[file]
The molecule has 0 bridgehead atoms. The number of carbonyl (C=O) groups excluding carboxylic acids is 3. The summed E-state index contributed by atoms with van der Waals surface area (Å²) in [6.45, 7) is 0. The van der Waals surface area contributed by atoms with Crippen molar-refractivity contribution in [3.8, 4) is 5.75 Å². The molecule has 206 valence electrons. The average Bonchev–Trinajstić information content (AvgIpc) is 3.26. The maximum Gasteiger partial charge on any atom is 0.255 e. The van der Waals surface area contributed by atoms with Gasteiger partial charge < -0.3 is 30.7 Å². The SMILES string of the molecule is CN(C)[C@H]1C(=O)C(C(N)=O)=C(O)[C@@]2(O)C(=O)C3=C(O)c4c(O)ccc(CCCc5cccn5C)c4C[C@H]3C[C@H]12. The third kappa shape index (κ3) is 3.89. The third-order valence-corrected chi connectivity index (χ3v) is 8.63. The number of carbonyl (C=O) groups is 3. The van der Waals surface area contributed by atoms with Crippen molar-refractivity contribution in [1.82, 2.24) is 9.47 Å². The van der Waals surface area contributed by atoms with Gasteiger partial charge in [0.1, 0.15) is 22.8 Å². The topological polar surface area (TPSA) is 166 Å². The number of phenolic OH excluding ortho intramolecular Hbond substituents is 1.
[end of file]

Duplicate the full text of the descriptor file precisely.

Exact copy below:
The molecule has 0 bridgehead atoms. The number of carbonyl (C=O) groups excluding carboxylic acids is 3. The summed E-state index contributed by atoms with van der Waals surface area (Å²) in [6.45, 7) is 0. The van der Waals surface area contributed by atoms with Crippen molar-refractivity contribution in [3.8, 4) is 5.75 Å². The molecule has 206 valence electrons. The average Bonchev–Trinajstić information content (AvgIpc) is 3.26. The maximum Gasteiger partial charge on any atom is 0.255 e. The van der Waals surface area contributed by atoms with Gasteiger partial charge < -0.3 is 30.7 Å². The SMILES string of the molecule is CN(C)[C@H]1C(=O)C(C(N)=O)=C(O)[C@@]2(O)C(=O)C3=C(O)c4c(O)ccc(CCCc5cccn5C)c4C[C@H]3C[C@H]12. The third kappa shape index (κ3) is 3.89. The third-order valence-corrected chi connectivity index (χ3v) is 8.63. The number of carbonyl (C=O) groups is 3. The van der Waals surface area contributed by atoms with Crippen molar-refractivity contribution in [1.82, 2.24) is 9.47 Å². The van der Waals surface area contributed by atoms with Gasteiger partial charge in [0.1, 0.15) is 22.8 Å². The topological polar surface area (TPSA) is 166 Å². The number of phenolic OH excluding ortho intramolecular Hbond substituents is 1.